The 2019 Legislative session for the state of Texas is about to start, and when it does, 12 bills among the pre-filed selections will focus on marijuana legalization for medical use. Of those bills, the two which hold primary focus are SB90 and HB209. SB90 would allow doctors to prescribe marijuana as they do any other drug useful for the treatment of an illness or for pain management assistance. Meanwhile, HB209 is related to the legalization of medical marijuana and the use of homegrown marijuana for medical treatments.
Texas remains one of the few holdout states when 33 others have legalized some form of marijuana. Federal law still categorizes the drug as a Schedule 1, but with the legalization of hemp with the 2018 Farm Bill, marijuana advocates are hopeful that the tides are changing related to federal classifications and related prohibition as well.
Various patients who live in Texas are hopeful that the bills will pass if only to allow them easier access to a drug treatment option that has proven very effective for issues from anxiety to chronic pain.
Efforts to legalize marijuana for medical treatment made a major step forward in 2015 when a bill sponsored by former nurse and State Rep. Stephanie Klick passed the House on a vote of 108-38. The bill permits products with high levels of CBD and low levels of THC to be used, primarily by residents who have epilepsy and are not responding to other legal forms of medical treatment.
Texas Cannabis Report
Texas legislators begin their 2019 legislative session on Tuesday this week with over a dozen cannabis-related bills having already been filed for consideration.
With eight pieces of legislation in the House, five in the Senate, and possibly more in the works, there will be no shortage of items to discuss before the session ends on May 27, 2019.
Topics include marijuana penalty reduction, changing how concentrated forms of cannabis are measured for legal charges, legalizing whole plant medical cannabis, affirmative court defenses for medical patients, hemp legalization, and adult consumption legalization.
Over the next 12 months, the state Department of Health and Senior Services has the job of implementing Amendment 2, which brought medical marijuana to the Show-Me State after a big win at the ballot box Nov. 6.
That work is already happening. On Monday, the department will start taking application fees for dispensary, manufacturing and cultivation licenses. It is to start taking completed applications in August, so licenses can be awarded later this year. The amendment requires that licenses go out no later than Dec. 31.
The goal is to set up a system of nearly 200 dispensaries, spread evenly through all parts of Missouri, that qualifying patients can use to access legal marijuana for health treatment.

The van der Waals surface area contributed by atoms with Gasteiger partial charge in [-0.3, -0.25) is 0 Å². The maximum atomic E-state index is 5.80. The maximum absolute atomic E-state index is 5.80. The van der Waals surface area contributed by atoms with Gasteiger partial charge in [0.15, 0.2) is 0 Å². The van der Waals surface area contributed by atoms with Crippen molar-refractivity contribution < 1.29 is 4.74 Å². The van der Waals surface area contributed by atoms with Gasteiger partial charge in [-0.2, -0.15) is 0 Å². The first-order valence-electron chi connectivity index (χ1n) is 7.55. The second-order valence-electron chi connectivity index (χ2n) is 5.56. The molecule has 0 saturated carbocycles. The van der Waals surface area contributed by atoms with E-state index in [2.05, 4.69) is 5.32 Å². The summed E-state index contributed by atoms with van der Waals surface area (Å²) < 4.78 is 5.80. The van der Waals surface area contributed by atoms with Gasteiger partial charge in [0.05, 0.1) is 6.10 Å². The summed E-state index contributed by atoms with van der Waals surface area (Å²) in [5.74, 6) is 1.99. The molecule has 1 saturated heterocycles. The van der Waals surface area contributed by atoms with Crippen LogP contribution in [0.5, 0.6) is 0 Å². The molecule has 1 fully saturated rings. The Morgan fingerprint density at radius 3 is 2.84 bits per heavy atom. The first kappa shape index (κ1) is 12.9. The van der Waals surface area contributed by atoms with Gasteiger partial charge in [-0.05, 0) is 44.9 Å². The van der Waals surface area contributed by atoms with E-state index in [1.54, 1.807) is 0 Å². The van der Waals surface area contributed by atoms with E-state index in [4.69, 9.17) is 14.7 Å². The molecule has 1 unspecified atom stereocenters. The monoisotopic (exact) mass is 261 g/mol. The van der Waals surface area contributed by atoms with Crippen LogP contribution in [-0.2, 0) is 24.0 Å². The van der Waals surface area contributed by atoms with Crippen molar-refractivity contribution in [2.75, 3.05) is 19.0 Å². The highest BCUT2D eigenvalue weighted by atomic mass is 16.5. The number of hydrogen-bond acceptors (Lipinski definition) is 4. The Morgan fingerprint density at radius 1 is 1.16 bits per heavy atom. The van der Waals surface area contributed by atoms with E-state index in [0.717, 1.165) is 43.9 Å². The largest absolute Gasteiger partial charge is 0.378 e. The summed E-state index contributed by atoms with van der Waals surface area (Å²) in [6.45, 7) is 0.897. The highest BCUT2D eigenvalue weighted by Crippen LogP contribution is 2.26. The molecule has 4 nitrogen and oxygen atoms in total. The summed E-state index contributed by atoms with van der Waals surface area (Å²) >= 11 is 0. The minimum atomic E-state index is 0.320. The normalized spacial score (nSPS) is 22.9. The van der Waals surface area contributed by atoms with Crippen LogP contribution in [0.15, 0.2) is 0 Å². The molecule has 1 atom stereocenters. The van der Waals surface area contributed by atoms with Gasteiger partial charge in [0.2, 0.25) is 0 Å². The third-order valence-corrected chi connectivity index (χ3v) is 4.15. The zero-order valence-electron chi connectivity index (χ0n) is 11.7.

If the number of Oregon-based companies hiring registered Missouri lobbyists since November is any guide, state-regulated medical cannabis promises to be a strong business opportunity here, as it has been elsewhere.
Meanwhile, lawmakers are slated to get back to work in Jefferson City on Jan. 9. During the off-session, legislators have been pre-filing bills on a long list of topics. Ten of them cover marijuana in some way, some more directly than others.
Here’s a roundup of those bills, recapped by the News-Leader from bill language posted online by the Missouri House and Senate. They’re listed in order of the date they were submitted, according to LegiScan and the legislature’s websites.
Lawmakers haven’t taken any action yet. These bills would need to be passed by majorities in both houses of the legislature, then signed by Gov. Mike Parson, to become law.
Two bills propose affirmative action for marijuana license applicants
Senate Bill 2: Requires the Department of Health and Senior Services to make certain considerations when granting medical marijuana licenses and certifications.
This bill was pre-filed Dec. 1 by Sen. Shalonn Curls, a Kansas City-area Democrat. It would require state government to give a 10-percent scoring bonus when evaluating marijuana license applications from companies owned by women or minorities. The Department of Health and Senior Services will begin evaluating applications for those potentially lucrative dispensaries, cultivation and manufacturing licenses beginning in August — eight months after it starts taking the application fees. Then, the state has until Dec. 31 to award licenses, per Amendment 2. This Senate bill also requires state government to “take into consideration” policies maintained by local governments that promote businesses owned by women and folks of minority backgrounds.